Hwange boasts 19 large herbivores, 8 large carnivores and many other smaller species of mammals, and is truly one of Africa’s great wildlife reserves. You will see why we here at the Nature Travel group love Hwange so much; this is what Africa must have been like 150 years ago, with unspoiled bush and plentiful game.

You should see some great numbers of game and a wide variety of species, with the highest numbers of animals spotted in the dry season (July to October) when the wildlife congregates around the shrunken man-made water holes (Hwange has no natural surface water), ensuring spectacular sightings, including exciting predator-prey interactions. Some of the waterholes have viewing platforms and underground hides that give a completely different perspective of the wildlife around you. The hides and platforms are naturally also superb spots for anyone who is keen on wildlife photography. The road network is also quite good, with all of them linking the most important viewing areas and of course the waterholes, ensuring a great time on safari!

You will return to camp to relax and have dinner. Remember to look up at the stars tonight before going to bed; they are truly spectacular out here in the African bush.

Day 3:
Hwange National Park

Your day will start with an early breakfast and then you are off again to enjoy wonderful “Wankie”! You will have morning and afternoon safari activities (one game drive and one walking excursion) and lunch back at the lodge. You will have some time to chill in the rooms or around the fantastic pool. The camp also has an observation tower that you can climb for some incredible views over the plains of Hwange.

The park’s sheer size means that its scenery, vegetation and game vary hugely. Hwange does, however, have two distinct geographic zones. The northern area, part of the Zambezi watershed and the area where your safari’s attention is focused on, is dominated by Mopane woodland, which is distinctly different from the rest. Elsewhere the Kalahari scrublands drain into Botswana’s Makgadikgadi depression. This habitat is characterised by marshy depressions, vleis (a wet, marshy area) and open grasslands.

Hwange has more animals and a greater variety of mammal species (over 100) than any other park in Zimbabwe, as well as more than 420 species of birds. All of the country’s protected animals are to be found here and interestingly it is the only park where Gemsbok and Brown Hyaena occur together in reasonable numbers. The population of African Wild Dog to be found in Hwange is thought to be of one of the larger groups in Africa. Leopard, Spotted Hyaena and Cheetah also occur in good numbers, and the park has huge numbers of African Buffalo and African Elephants, often is massive herds.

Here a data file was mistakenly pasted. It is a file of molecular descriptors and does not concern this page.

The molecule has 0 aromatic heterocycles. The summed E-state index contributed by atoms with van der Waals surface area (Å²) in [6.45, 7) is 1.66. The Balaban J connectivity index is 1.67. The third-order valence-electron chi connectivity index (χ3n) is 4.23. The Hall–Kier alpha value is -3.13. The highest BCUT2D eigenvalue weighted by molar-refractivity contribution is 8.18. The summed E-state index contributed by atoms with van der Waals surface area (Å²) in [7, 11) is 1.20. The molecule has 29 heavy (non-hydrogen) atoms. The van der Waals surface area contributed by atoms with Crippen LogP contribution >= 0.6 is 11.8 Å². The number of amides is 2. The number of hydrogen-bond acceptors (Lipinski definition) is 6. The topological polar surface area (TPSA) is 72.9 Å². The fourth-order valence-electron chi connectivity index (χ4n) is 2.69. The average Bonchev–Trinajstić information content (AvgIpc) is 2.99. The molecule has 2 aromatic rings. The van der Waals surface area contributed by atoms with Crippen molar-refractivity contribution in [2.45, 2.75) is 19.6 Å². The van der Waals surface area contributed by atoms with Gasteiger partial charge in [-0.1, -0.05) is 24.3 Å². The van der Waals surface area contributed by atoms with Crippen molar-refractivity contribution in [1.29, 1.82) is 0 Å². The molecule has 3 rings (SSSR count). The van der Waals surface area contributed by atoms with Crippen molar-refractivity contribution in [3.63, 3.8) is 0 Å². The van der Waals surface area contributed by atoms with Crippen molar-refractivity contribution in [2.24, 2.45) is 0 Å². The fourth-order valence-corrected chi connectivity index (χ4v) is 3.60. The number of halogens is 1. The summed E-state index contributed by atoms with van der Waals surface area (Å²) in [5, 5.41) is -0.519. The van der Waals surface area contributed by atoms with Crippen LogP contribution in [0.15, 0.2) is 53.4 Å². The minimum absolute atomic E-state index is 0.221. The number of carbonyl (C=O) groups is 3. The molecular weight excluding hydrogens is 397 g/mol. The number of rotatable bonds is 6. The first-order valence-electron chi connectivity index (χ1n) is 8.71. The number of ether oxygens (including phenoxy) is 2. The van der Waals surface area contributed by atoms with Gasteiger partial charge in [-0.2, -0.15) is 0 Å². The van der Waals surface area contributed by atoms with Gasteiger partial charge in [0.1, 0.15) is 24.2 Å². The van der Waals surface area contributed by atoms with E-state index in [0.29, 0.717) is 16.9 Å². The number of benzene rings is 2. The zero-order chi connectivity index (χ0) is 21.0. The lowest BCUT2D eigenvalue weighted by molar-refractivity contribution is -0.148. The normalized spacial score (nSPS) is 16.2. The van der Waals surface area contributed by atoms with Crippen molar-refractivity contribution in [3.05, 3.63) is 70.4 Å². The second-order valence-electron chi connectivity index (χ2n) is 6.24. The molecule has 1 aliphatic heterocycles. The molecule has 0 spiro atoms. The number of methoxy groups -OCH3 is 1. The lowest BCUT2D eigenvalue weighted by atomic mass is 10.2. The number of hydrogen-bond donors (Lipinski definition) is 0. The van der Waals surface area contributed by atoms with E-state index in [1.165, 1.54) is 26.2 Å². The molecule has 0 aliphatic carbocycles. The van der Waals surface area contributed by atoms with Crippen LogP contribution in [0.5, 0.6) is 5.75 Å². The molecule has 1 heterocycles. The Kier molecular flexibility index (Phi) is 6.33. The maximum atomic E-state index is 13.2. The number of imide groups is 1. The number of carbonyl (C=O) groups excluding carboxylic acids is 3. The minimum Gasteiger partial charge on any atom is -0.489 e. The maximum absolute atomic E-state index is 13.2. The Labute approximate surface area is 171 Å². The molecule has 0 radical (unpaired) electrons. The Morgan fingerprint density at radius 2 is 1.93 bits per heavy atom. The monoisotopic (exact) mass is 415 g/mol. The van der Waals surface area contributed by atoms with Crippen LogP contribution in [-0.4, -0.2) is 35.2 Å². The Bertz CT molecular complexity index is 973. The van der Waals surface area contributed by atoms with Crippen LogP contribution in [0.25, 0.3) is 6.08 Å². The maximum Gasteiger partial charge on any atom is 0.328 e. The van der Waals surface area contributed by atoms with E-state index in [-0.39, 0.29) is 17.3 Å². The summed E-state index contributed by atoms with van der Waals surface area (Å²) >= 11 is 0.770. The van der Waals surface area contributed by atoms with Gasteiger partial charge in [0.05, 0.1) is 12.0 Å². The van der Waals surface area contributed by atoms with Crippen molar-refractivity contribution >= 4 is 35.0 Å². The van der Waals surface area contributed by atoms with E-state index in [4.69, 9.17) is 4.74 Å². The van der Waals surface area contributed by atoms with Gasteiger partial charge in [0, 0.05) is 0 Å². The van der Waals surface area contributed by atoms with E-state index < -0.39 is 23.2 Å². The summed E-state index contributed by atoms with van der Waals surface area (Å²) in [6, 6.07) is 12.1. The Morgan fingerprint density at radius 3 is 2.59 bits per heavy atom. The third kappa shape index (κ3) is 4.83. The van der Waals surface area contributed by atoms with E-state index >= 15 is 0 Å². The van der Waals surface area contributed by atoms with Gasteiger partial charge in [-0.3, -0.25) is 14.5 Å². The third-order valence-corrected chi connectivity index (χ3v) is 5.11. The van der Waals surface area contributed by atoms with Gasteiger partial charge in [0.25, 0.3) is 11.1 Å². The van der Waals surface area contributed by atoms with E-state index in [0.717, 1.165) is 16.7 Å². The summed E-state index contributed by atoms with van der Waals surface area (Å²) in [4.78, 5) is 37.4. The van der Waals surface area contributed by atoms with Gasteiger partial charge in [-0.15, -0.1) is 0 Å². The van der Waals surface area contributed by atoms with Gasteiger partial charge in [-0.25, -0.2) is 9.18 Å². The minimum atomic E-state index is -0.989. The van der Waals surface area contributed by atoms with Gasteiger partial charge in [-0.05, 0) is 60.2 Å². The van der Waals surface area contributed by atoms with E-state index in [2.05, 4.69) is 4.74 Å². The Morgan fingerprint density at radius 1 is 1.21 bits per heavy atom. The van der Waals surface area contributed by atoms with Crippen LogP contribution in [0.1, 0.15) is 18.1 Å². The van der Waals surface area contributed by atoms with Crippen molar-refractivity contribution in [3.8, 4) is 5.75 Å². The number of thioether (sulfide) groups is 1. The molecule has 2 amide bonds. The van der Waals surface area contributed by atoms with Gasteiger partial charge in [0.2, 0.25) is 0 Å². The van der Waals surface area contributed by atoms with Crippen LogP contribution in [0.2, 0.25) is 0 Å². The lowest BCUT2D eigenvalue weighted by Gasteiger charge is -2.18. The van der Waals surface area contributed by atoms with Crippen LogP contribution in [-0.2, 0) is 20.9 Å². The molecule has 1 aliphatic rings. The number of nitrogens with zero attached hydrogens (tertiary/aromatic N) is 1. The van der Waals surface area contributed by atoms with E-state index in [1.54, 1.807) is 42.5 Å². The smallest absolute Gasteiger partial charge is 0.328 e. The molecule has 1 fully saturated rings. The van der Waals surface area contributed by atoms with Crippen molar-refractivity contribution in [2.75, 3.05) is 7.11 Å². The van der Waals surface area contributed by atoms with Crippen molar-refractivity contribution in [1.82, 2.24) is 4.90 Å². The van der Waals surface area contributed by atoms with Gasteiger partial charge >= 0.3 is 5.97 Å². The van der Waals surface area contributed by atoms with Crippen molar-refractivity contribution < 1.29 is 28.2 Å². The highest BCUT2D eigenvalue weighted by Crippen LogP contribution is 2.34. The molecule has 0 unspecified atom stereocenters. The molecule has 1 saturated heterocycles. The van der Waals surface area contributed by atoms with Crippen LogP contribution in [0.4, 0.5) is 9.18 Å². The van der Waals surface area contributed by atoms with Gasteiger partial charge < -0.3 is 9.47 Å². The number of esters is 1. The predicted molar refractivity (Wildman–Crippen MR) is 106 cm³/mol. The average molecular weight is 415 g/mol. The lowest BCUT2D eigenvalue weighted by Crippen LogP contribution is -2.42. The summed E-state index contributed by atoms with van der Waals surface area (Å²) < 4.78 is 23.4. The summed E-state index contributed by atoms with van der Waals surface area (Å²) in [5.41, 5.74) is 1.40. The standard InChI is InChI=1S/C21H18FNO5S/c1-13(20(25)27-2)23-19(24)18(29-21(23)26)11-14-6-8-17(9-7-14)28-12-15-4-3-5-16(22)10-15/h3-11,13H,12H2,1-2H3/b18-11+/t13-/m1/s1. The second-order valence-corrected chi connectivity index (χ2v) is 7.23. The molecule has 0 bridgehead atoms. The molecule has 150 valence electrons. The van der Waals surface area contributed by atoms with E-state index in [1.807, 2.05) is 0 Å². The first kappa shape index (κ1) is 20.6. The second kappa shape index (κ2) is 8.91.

Hwange supports a population of almost 500 Lion, and in 2015, Hwange’s Lions gained international fame with the controversial death of Cecil, a much-loved Hwange Lion killed by a trophy hunter from the United States.

Other game often seen in Hwange are Giraffe, Plains Zebra, Common Wildebeest, Greater Kudu, Impala, Sable and Roan Antelope, Waterbuck, Common Eland, Common Warthog, Bat-eared Fox and many others. White and Black Rhinoceros are sometimes spotted by a fortunate few.
You are guaranteed to see many of the estimated 50,000 African Elephants in the park. They have been enormously successful in Hwange and the population has increased to far above that naturally supported by such an area, even if it is a massive area. It is a controversial subject and it remains to be seen what will be done about it… At the moment, Hwange remains the best place in the world to see these huge and fascinating creatures. Some of the herds number in the hundreds!

Hwange is not all about pachyderms though, and is also a birder’s paradise. Over 420 species have been recorded in the park, including about 50 different raptors. Several special species occur here, and during your time you could see Lesser Spotted and Martial Eagle, African and Eurasian Hobby, Dickinson’s Kestrel, Cape and Egyptian Vulture, Secretarybird, Grey Crowned Crane, Kori Bustard, Southern Ground Hornbill, Bradfield’s Hornbill, Three-banded and Bronze-winged Courser, Red-billed Spurfowl, Meyer’s Parrot, White-breasted Cuckooshrike, Crimson-breasted Shrike, Southern Pied Babbler, Southern Hyliota, Arnot’s Chat, African Golden Oriole, Red-billed and Yellow-billed Oxpecker, Racket-tailed and Lilac-breasted Roller, Dusky Lark, Kalahari Scrub Robin, Mosque Swallow, Violet-eared and Black-faced Waxbill, Tinkling Cisticola and Miombo Tit to name but a few.